Having the right tool for complicated and intricate tasks facilitates success. Having the wrong tool invites frustration. Rummaging through my tool chest the other day found me selecting the only tool available. Hours into the job with each step a struggle, I considered my hasty choice. It would have been better to spend a little money and order the superior tool.
Spending the money for a superior EDA tool facilitates progressive and intelligent PCB design. With outdated tools, floorplanning and routing become a frustrating exercise in mundane details. User interfaces and help menus point to commands that include slogging through pages of meta-tasks. Getting back to the start for completion of the task is nearly impossible.
Having intuitive and unified instantiations removes the need for simplistic activity paving the way for actual design work. Focus is kept on PCB design with intuitive tools at your fingertips.
Moving through the archaic tool while designing the floorplan quickly leads to investigations for commands. Each command performs illogically and leads to help menus. Arriving at the help menu finds a blank screen. Meticulously reading through each pulldown and its associated path teaches unwanted patience until finally searching the tutorials.
The tutorials come up blank and more time is sunk into searching the web for chat rooms. Slogging through the links and into several chat rooms results in varying levels of help. Jumping back and forth from the links to the tool builds more patience while inadequate solutions are discovered.
The solutions for text showing up underneath pins finds painstaking manual replacement required. Moving into routing the nets fail to identify themselves and more time is sunk looking for menus displaying net names. More navigation is required to get to the precise place where the radio button exists to enable visualization on the layout. Patience is built while time slips away.
Altium displays net names on pads while you route
Accepting increased time needed to navigate an archaic tool leaves the project at risk. Time is required to study each command and its resultant action to determine its use in realizing the design. Reading through EDA vendor help pages and trying menus slows design work leading focus away from specific nets. Forgetting critical nets and the properties required for the design is worrisome so careful notes are taken alongside readings. Designing takes a back seat to learning on the fly.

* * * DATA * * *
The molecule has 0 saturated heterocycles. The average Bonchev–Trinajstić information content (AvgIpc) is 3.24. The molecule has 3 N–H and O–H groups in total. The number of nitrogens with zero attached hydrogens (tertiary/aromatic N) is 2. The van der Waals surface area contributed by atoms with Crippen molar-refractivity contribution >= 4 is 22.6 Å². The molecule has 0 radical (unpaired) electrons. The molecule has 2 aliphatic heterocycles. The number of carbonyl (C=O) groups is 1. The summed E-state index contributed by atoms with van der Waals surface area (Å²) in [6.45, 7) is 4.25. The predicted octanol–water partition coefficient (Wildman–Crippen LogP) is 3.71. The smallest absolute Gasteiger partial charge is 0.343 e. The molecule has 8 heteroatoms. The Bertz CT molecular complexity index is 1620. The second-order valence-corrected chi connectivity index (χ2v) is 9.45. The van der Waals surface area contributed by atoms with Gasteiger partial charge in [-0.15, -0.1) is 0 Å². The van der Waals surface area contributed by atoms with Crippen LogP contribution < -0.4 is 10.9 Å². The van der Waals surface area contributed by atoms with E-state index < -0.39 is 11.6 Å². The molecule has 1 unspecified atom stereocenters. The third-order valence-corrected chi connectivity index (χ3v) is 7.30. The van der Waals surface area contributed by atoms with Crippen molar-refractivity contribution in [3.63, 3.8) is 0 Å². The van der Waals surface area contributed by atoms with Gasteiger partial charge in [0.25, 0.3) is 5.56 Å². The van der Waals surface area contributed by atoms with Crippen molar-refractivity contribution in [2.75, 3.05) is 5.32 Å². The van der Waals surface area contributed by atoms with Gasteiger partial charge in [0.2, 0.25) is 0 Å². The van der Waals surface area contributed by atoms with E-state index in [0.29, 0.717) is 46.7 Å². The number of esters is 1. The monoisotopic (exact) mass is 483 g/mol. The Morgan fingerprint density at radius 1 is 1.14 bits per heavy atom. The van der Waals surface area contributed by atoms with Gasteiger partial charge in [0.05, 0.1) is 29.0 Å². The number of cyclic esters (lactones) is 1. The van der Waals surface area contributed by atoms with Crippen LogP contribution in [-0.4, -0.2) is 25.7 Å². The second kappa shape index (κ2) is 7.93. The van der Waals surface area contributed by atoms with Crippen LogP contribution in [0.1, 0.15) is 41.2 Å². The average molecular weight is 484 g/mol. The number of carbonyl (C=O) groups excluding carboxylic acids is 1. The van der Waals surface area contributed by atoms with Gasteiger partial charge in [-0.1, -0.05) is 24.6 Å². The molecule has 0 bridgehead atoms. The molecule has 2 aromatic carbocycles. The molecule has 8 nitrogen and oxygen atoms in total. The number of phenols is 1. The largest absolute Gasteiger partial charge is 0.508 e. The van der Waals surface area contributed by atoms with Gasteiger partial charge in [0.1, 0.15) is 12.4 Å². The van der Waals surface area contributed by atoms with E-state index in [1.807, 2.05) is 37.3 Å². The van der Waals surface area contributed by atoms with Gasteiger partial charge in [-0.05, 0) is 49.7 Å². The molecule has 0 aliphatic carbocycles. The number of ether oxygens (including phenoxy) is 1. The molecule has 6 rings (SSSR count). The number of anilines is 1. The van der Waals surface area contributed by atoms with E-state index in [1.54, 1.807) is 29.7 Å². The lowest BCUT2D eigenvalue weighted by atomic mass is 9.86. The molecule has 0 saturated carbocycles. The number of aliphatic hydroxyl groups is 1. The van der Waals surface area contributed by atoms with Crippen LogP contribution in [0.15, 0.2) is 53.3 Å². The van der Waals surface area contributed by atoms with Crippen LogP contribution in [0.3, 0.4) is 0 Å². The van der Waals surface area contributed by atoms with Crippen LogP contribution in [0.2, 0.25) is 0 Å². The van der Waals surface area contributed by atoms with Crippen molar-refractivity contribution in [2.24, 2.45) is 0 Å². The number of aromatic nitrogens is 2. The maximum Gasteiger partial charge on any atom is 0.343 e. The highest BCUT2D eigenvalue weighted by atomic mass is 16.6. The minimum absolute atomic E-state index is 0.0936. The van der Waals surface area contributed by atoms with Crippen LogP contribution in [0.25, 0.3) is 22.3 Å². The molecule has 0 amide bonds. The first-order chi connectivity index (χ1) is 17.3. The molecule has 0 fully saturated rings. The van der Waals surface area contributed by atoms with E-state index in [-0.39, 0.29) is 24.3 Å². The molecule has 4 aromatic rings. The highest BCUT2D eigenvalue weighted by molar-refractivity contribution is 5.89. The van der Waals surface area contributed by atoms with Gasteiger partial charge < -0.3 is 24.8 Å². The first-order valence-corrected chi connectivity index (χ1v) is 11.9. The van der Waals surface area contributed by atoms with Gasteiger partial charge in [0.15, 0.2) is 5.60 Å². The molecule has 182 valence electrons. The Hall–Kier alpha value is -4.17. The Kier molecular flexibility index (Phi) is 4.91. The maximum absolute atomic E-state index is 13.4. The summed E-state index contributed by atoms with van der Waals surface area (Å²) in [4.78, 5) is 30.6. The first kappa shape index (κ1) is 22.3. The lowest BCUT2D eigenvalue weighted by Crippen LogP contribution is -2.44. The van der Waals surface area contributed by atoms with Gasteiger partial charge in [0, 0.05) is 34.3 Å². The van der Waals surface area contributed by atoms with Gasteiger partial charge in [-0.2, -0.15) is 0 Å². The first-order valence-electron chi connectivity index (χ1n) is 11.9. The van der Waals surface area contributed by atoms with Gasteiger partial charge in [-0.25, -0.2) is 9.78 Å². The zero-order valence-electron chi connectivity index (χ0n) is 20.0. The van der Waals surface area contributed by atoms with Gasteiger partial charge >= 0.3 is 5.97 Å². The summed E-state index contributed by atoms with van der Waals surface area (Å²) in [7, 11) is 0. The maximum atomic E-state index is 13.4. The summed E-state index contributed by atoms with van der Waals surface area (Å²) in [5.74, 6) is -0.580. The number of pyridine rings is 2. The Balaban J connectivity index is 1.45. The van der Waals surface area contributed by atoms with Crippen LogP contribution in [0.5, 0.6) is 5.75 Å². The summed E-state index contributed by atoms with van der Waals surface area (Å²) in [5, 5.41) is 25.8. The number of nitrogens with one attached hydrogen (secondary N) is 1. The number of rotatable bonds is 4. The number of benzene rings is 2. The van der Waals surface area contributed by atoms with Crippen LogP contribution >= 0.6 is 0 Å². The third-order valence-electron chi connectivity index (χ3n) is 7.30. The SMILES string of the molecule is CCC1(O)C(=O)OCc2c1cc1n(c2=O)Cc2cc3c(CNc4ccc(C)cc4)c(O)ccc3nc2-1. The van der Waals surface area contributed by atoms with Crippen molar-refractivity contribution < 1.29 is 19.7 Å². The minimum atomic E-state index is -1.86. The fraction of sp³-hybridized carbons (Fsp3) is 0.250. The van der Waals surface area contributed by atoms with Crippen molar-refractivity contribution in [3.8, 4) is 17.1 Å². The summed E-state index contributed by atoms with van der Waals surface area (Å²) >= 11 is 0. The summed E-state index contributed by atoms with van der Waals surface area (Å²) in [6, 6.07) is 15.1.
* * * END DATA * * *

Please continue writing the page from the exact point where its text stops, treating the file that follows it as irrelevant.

Components built in the schematic library fail to port with their footprints. Once footprints are recreated, text identifying the pin names is located in the wrong place. Each action to move the text requires several clicks. More time is sunk identifying nets and eyes become strained while text remains in the wrong location.
Use a tool that names your pads
Looking for shortcuts and hotkeys to move footprints and text results in more frustrating command structures. None are expected leaving autonomous notetaking the only solution. Files are strewn everywhere and making a project directory becomes complicated.
A better EDA tool would anticipate and provide intuitive commands along with integrated environments. Menus and commands would be available where you look while you are designing. Your focus would remain on the PCB design activity rather than menu and command structure. Shortcuts and hotkeys would be easily found and learned easing design process.
Libraries would be integrated across the schematic and PCB layout so component symbols are consistent. Trust in your component library would keep the design process moving. Pin names would place correctly into the layout and be visible for interaction while routing. During routing net names would move with the mouse to meet at the component pin name.
The project directory would be elegant and easily accessed while designing. Schematic and output documents in addition to integrated libraries would all be visible and available with one click from the directory tree. Tutorials would be accessible from the command with one hit to F1.
Altium sends the user to clear instructional steps for using commands and hotkeys
Altium Designer 18 is an evolved intuitive tool built into a unified environment. The developers have anticipated every move you want to make while designing your PCB. It’s user-friendly.
Open a free trial of Altium Designer 18 and take a look at the project tree. It holds your schematic, your layout, and your output documents in one unified environment. Having easy access to the schematic is paramount to getting your PCB designed correctly every time.
The libraries are integrated making the same component model accessible for important PCB design layout. And you can see them in your project tree available to open with one click. All the windows open into the same project allowing cross-probe within the same environment. Imagine designing with tools that set up your environment for you, giving you easy tools to customize while you design.
The layout displays pin names on the pads that map to net names for easy routing while in the midst of designing. Searching for a hotkey happens by hitting F1 while in the command. Every little thing you need is at your fingertips.
Put your dollars to work removing the frustration from using an archaic tool and spend time talking to an Altium expert today.
“We used Mentor Graphics PADS as our main EDA tool. I personally used it for over 10 years. I don't know why I had not switched to Altium sooner. It has everything we need and want in one package/version. All the tools built right into Altium for part sourcing and management where much needed. We are looking forward to using Altium throughout our enterprise.”
Alex Monge, Manager,
Electrical Engineering at Gibson Brands